Size increments are very, very important to building aggressive strategies. Ideally, you don’t want your base three-drop to trade with their base
two-drop. If that happens, then they still have a live turn three play while they spent their turn two trading with your turn three. This is conducive
to losing whether they’re playing beatdown or control; it buys control time and provides beatdown with superior position. As a result, my theoryâ€”which
was further confirmed in the games I played and watchedâ€”is that the format is less about playing a dominant creature and more about building a dominant
Let me put it like this. Let’s say each creature in your deck and your opponent’s deck ends up trading down by exactly one “drop size.” So your
three-drop trades with their two-drop, and so on. How are you going to win this game?
The answer is to simply play more creatures than they do. You have to either capitalize on them missing a drop by hitting your own, or by playing
off-curve and casting, say, a pair of two-drops on turn 4.
Now, that’s not actually how things work, because once you get into the 4-plus-drop arena, things start to get a little muddled, and the
power/toughness ratio doesn’t quite match up the same. Ideally, at that point, you want to be either holding the ground with something like Giant
Spider or working on crunching your opponent’s bones with something like Gorehorn Minotaurs. Regardless, in the first couple of turns, it actually
seems preferable to be able to play off curve when you can and just flood the board.
Additionally, this puts a lot more value into one-drops than in previous formats.
Cards like Gladecover Scout and Goblin Arsonist aren’t great, but they can certainly fit in hyper-aggressive decks. Goblin Fireslinger and Tormented
Soul were two particular cards that I expected to be better than in other formats, and after seeing them in action, I feel that analysis was spot-on.
They both performed at a high capacity in the decks they were made for, flooding the board and enabling aggressive strategies.
Of course, in a wonderful design spectacle, this board-flooding plays very nicely into bloodthirst. As long as you have more creatures than they do (or
another way to push damage through), you always have the option to turn on your bloodthirst creatures.
Being able to flood the board is important if you want to be aggressive because the other main difference from Zendikar is that control can easily
exist. The key to control in this format is knowing how to defend properly.
Unlike Zendikar, where the field was almost all beatdown, and unlike M11 where there was both beatdown and midrange/control with the cards providing a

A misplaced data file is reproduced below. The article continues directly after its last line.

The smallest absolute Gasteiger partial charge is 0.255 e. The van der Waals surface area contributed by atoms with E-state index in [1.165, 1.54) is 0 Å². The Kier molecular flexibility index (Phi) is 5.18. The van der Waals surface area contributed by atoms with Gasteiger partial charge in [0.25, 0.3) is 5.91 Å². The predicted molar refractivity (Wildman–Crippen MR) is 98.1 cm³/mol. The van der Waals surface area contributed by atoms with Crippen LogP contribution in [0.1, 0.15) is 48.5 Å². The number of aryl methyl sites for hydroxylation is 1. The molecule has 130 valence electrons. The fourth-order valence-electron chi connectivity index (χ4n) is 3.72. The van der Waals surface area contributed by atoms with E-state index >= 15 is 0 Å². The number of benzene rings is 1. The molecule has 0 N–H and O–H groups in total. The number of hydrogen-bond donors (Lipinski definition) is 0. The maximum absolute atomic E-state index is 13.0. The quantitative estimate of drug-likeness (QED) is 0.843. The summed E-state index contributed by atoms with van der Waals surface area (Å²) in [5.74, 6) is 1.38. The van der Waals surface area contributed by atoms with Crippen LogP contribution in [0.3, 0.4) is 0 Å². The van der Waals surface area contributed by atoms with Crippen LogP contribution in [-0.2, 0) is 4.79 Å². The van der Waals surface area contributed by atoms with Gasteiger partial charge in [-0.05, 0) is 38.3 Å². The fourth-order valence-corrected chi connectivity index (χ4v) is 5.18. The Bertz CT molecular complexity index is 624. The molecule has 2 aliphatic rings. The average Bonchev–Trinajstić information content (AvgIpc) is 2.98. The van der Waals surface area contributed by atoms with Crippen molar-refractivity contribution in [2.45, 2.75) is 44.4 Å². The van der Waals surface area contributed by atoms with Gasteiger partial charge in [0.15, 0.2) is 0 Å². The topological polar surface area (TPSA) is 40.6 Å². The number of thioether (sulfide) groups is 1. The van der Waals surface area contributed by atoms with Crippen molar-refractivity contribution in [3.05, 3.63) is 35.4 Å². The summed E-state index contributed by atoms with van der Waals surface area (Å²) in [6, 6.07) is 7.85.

slant toward midrange/control, M12 has beatdown and midrange/control with a slant toward beatdown.
In M11, if given no direction, your deck would likely lean on the midrange/control side because that’s where most of the cards fit. You naturally ended
up with more of those, so if you weren’t looking to draft beatdown and picking the cards properly, you would end up control. M12 seems to be the
opposite. The card pool naturally leans toward the aggressive side, so aggressive decks will be the norm.
So how do control decks survive? So far, the level to strive for seems to be outmoding their early creatures. Most importantly, this means playing
creatures you wouldn’t normally play and using them as removal spells. Coral Merfolk, for example, isn’t a 2/1 creature but is instead a Seal of Heavy
Ballista… Or something like that.
Ideally, you want to trade up your drops as discussed. However, you can also negate their creatures with early walls. Though a 0/3 for one is typically
guffawed at, a turn one Pride Guardian actually stymies any kind of aggressive start quite nicely. I’m not afraid to play him in my defensive decks.
Once you break an aggressive deck’s initial assault, the idea is to wheel it around and become the beatdown yourself while they’re still trying to
recuperate. A textbook example of how to accomplish this might look something like:
Turns 1-3: Trade with their creatures/play walls.
Turns 6+: Deploy large creatures and/or creatures with evasion and begin to go on the offensive.
Now clearly you can’t always just have a perfect draw and do that, but it seems to be what you want to aim for. Unlike other formats, you can’t afford
to take a lot of hits because bloodthirst guys can quickly overpower you.
Goblin Fireslinger, Tormented Soul, Spirit Mantle, and others do pose a problem to this plan, and that’s partially why you have to go on the offensive
yourself. It’s kind of like playing Faeriesâ€”you can’t just afford to wait around, or your Bitterblossom will kill you. You have to switch modes. If you